For the last couple of weeks the JV Guineas have shared the coop with the two remaining adult guineas, a male with a slowly healing swollen foot and his lovely female companion. We had a large pen within the coop that the JVs could retreat to when they felt the need. We decided to remove the pen on Saturday so there would be more room and it would be easier to get around with food and water.
Well, for much of the morning, this was the view from outside the coop… no harm done, but not a pretty sight… clearly something needed to be done.
Having read on the Raising Guinea Fowl website how much guineas enjoy their reflection, we decided to give the adult guineas something else to amuse themselves. We installed this little parakeet mirror, and it was an instant hit!
In no time at all, the guinea racket of the usual buck-wheat buck-wheat and CHI CHi Chi chi chi changed to a lovely, almost melodious whistling and singing.
The whole atmosphere in the coop changed. It went from pay no attention to us, we are pretending we are invisible…
to Oh, that is so lovely. Can we be your very attentive and appreciative audience?
Soooo much more pleasant for us all!
Those of you who know us are aware that one of us (not mentioning any names) is obsessed with, err… in love with guineas. So much so that she frequently mentions to anyone who will listen that they look like civil war era ladies holding up their hoop skirts when they are running through mud or rain. (Seriously.)
So there has been a lot of distress around here because our guineas have been disappearing, during the day. Now at night they are safely locked up in their wonderful coop, but during the day they are voracious bug-eaters ranging in the pasture and out into the barnyard. We have not had a problem until this summer.
Enter Mr. and Mrs. Fox and family… boldly making daytime appearances about 1/4 mile from the barnyard. Since they have been spotted, seven, (yes – 7, siete, sept, sette, sieben) of our guineas have disappeared… during the day – leaving not a shred or feather of evidence.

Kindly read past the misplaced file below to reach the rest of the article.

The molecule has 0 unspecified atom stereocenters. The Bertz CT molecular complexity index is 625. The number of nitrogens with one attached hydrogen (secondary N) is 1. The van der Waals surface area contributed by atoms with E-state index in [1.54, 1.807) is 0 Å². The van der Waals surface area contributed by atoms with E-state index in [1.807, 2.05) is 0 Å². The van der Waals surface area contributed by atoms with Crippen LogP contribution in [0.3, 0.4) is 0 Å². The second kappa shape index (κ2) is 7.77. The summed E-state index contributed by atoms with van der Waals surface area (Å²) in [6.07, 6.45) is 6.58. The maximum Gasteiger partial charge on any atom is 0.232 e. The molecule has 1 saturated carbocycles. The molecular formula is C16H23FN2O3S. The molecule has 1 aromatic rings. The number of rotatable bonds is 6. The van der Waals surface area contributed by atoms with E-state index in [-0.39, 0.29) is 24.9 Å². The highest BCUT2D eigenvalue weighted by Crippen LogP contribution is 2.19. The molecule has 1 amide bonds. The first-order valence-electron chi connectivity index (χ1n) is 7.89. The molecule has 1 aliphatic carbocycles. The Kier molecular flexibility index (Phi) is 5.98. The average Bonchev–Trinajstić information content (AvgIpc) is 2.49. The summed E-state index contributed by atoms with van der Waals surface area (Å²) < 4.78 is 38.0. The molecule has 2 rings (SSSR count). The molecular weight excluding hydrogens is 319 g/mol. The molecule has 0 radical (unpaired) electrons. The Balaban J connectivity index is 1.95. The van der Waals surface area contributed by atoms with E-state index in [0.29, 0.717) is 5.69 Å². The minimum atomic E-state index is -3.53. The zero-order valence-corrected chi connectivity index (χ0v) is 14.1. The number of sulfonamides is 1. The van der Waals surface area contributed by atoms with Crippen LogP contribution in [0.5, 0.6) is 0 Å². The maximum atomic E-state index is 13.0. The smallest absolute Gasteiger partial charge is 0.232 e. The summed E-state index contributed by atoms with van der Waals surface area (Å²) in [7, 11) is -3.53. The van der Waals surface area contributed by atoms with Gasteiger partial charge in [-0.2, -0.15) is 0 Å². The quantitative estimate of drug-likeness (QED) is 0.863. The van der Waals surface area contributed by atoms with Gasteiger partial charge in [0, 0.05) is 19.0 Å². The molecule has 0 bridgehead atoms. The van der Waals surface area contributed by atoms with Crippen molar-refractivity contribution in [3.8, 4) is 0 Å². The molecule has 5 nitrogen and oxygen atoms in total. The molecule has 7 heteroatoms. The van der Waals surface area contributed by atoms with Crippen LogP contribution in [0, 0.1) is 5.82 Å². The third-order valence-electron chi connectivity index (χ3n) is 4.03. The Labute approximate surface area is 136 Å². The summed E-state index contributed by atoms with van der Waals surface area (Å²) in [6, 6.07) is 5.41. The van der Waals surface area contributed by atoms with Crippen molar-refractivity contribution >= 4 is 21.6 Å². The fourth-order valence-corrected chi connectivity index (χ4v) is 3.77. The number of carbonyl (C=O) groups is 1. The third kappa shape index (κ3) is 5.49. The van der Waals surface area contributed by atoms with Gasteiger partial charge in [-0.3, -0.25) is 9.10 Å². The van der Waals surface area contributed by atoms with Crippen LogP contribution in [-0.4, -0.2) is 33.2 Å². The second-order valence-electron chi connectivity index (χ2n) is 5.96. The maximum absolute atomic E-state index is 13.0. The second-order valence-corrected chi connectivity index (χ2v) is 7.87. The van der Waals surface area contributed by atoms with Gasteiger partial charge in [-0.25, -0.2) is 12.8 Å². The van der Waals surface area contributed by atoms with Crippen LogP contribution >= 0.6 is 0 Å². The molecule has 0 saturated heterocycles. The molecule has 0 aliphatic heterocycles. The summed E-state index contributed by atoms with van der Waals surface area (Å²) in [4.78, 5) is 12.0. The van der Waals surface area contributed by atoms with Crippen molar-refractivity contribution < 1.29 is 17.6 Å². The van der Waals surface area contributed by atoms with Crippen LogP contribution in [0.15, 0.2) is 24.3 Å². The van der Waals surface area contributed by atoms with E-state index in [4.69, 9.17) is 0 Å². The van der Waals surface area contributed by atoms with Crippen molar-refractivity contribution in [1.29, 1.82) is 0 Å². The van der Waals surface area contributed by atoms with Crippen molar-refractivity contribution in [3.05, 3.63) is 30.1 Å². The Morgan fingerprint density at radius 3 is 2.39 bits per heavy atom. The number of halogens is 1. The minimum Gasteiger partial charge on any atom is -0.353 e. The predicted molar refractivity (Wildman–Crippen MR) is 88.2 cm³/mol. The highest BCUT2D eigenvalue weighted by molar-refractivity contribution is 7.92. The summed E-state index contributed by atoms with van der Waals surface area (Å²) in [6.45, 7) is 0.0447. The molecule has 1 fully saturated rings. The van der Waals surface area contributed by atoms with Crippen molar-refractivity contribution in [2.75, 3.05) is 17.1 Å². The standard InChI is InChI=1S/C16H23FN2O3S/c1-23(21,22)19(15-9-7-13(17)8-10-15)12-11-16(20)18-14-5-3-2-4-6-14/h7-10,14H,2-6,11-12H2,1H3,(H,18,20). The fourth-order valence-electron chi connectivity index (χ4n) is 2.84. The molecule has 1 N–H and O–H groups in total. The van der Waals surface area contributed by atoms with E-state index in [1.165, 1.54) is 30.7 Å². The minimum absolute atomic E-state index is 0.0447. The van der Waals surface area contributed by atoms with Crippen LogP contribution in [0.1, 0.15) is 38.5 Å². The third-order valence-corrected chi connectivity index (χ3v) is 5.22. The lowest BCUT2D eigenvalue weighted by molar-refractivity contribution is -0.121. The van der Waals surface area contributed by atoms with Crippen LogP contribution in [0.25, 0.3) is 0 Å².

Knowing all this, you would think that it would be safe to send above mentioned guinea-lover to the feed store in the pouring rain. Well, think again. Meet the newest PEEPs… Keets. Now you must understand that this guinea lover has even lower keet-resistance when it comes to lavender guineas. And, have you ever seen anything like the other two keets? Having done a little bit of research at the Guinea Fowl Color Chart, I am kind of betting on the Royal Purple.
Rest assured that the Mystery of the Disappearing Guineas will be solved and preventive measures will be taken well before these little keets will be able to make appearance anywhere outside a box… or a coop.
And, NO, you may not (as some have suggested) name them Fox Food.
The guinea keets have been moved to dee-luxe accommodations thanks to Jonathan (with the help of Megan). They are really enjoying the roosts and the extra room to spread their wings. We have some question as to whether they enjoy their roosts too much (or maybe the corner is too dark?).
It is fascinating to watch their growth. Their feathers are becoming beautifully black and white speckled. Even their feet and legs are changing to the black and white speckles.
Beauty is truly in the eye of the beholder!
The keets moved into the barn this evening. Thanks to Terry for the great new brooding box complete with perch! Barn cat and the lambs are fascinated with the ‘peeping’ and keep peering into the box trying to figure out what these strange, new inhabitants of the barn could be.